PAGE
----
Since 2007 the House of Lords select committee on the constitution has been hearing evidence, and collecting information, about the issues of privacy and surveillance in the UK. This investigation has come under the heading The Impact of Surveillance and Data Collection upon the Privacy of Citizens and their Relationship with the State.
This inquiry, originally Chaired by Lord Holme of Cheltenham (who died in 2008), completed its report on 21st January 2009. The report, entitled Surveillance: Citizens and the State Volume I: Report was published on 6th February 2009.
During the investigation into privacy issues, there have been several major incidents relating to data and privacy, which have effected the final report. These include:
Despite all of these problems, the government has still been pushing for more information sharing, a Centralized Government Database, and monitoring of all emails and internet access.
In addition to the major events highlighted above the House of Lords made a “Call for Evidence” on the subject of privacy and surveillance, in 2007. Numerous bodies responded, including:
Virtually all of the evidence submitted, and certainly those highlighted above, stated that UK was already, or at risk of, becoming a “surveillance society”, with all the apparatus for a police state, even if that was not the aim of the government.
The report by the House of Lords, Surveillance: Citizens and the State , is clearly against the pernicious use of surveillance, with recommendations on a range of areas, including:
- Increase the powers of the ICO
- Make the public more aware of the data monitoring/collection
- Enforce encryption in certain areas
- Restrict the use of the National DNA database
- Review the use and effectiveness of CCTV
- Review the use of RIPA
While the report is critical of the government, it is written in a very diplomatic style, which would be expected from the second house. However far stronger words have come directly from the Chairman of the committee, Lord Goodlad, who stated:
“The UK now has more CCTV cameras and a bigger National DNA Database than any other country. There can be no justification for this gradual but incessant creep towards every detail about us being recorded and pored over by the state”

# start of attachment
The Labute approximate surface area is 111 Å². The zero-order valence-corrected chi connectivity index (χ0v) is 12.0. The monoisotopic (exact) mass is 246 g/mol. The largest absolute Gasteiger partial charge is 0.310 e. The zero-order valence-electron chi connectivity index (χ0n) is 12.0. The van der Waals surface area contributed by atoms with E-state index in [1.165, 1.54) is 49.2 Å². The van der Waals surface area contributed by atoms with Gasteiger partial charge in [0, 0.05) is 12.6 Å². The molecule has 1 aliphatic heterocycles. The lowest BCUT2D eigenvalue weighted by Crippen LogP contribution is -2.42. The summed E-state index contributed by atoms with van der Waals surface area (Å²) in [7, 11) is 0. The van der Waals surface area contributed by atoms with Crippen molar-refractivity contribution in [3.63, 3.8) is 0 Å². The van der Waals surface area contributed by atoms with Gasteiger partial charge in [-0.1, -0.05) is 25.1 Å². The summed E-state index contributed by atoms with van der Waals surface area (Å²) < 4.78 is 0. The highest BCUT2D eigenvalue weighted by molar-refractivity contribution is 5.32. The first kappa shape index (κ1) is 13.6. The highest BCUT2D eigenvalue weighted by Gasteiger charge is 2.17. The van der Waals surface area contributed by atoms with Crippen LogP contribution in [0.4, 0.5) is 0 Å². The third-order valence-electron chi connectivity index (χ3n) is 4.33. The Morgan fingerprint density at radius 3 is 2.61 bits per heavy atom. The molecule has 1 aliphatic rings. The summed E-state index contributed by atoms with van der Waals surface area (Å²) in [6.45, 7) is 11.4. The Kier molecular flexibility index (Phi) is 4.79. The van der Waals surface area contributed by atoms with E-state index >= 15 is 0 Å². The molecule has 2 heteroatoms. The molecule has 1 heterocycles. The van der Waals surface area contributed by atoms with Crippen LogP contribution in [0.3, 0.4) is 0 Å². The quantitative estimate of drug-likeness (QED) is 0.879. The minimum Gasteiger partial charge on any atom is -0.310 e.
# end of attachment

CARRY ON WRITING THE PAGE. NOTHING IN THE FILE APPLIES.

This report, is the most influential report that can be provided to a government, and comes on the back of a year of data loss and data misuse, with numerous reports into privacy and data mis-handling issues. From the ICO reports about privacy to Government appointed reports of MoD and the HMRC data loss; from the ECHR cases against the UK, to the House of Lords reports on the Prum Convention.
Every one of these report’s shows that UK is the most monitored country on earth, clearly states that this bad for the citizens of the UK, or shows the government has failed to secure out personal data. In fact despite the infringements of privacy, the costs to tax payer, and the costs to freedom, all of the additional surveillance has not really stopped the criminals committing crime, and just limited freedoms of the every day citizien
If the House of Lords report does not effect the government’s stance on survelliance, no amount of information, media reporting, or mild activism will.
Ironically, any form of direct action against the governments surveillance state is also likely to fail; either because the surveillance already in place would prevent it, or direct action would be counter productive because the government would use it to show how more surveillance was required.
So, if the government does not change tack, what could be the solutions:
- Change of Country. With more people leaving the UK than ever before, this seems a common choice
- Change of Government. With current polls, this looks likely.